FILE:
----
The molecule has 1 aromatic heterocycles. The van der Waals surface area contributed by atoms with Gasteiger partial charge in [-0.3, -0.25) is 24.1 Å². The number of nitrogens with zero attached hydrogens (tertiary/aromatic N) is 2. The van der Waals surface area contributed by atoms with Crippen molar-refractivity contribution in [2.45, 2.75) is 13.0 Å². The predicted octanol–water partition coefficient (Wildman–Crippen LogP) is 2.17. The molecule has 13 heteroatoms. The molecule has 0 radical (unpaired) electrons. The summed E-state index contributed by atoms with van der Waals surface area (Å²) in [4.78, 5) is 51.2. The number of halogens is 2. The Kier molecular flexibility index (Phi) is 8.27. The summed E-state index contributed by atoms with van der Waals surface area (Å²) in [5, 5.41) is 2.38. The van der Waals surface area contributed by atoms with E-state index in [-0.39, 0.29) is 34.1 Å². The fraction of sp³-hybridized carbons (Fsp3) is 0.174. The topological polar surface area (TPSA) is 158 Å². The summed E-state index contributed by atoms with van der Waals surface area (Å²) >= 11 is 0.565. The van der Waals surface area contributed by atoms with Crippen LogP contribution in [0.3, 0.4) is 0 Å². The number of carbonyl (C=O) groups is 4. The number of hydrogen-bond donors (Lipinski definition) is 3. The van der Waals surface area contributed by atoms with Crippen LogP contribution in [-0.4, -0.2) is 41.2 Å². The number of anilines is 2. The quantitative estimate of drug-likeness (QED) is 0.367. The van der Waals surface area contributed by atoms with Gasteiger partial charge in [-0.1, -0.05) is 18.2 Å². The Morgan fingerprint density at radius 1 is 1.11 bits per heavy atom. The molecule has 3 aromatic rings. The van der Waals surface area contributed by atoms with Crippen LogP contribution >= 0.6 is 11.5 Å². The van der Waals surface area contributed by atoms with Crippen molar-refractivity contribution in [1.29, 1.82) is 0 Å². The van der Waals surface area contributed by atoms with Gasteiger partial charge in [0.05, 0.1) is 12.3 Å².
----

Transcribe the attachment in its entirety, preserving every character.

The molecule has 1 aromatic heterocycles. The van der Waals surface area contributed by atoms with Gasteiger partial charge in [-0.3, -0.25) is 24.1 Å². The number of nitrogens with zero attached hydrogens (tertiary/aromatic N) is 2. The van der Waals surface area contributed by atoms with Crippen molar-refractivity contribution in [2.45, 2.75) is 13.0 Å². The predicted octanol–water partition coefficient (Wildman–Crippen LogP) is 2.17. The molecule has 13 heteroatoms. The molecule has 0 radical (unpaired) electrons. The summed E-state index contributed by atoms with van der Waals surface area (Å²) in [4.78, 5) is 51.2. The number of halogens is 2. The Kier molecular flexibility index (Phi) is 8.27. The summed E-state index contributed by atoms with van der Waals surface area (Å²) in [5, 5.41) is 2.38. The van der Waals surface area contributed by atoms with E-state index in [-0.39, 0.29) is 34.1 Å². The fraction of sp³-hybridized carbons (Fsp3) is 0.174. The topological polar surface area (TPSA) is 158 Å². The summed E-state index contributed by atoms with van der Waals surface area (Å²) >= 11 is 0.565. The van der Waals surface area contributed by atoms with Crippen LogP contribution in [0.3, 0.4) is 0 Å². The number of carbonyl (C=O) groups is 4. The number of hydrogen-bond donors (Lipinski definition) is 3. The van der Waals surface area contributed by atoms with Crippen LogP contribution in [-0.4, -0.2) is 41.2 Å². The number of anilines is 2. The quantitative estimate of drug-likeness (QED) is 0.367. The van der Waals surface area contributed by atoms with Gasteiger partial charge in [-0.1, -0.05) is 18.2 Å². The Morgan fingerprint density at radius 1 is 1.11 bits per heavy atom. The molecule has 3 aromatic rings. The van der Waals surface area contributed by atoms with Crippen LogP contribution >= 0.6 is 11.5 Å². The van der Waals surface area contributed by atoms with Crippen molar-refractivity contribution in [1.29, 1.82) is 0 Å². The van der Waals surface area contributed by atoms with Gasteiger partial charge in [0.05, 0.1) is 12.3 Å².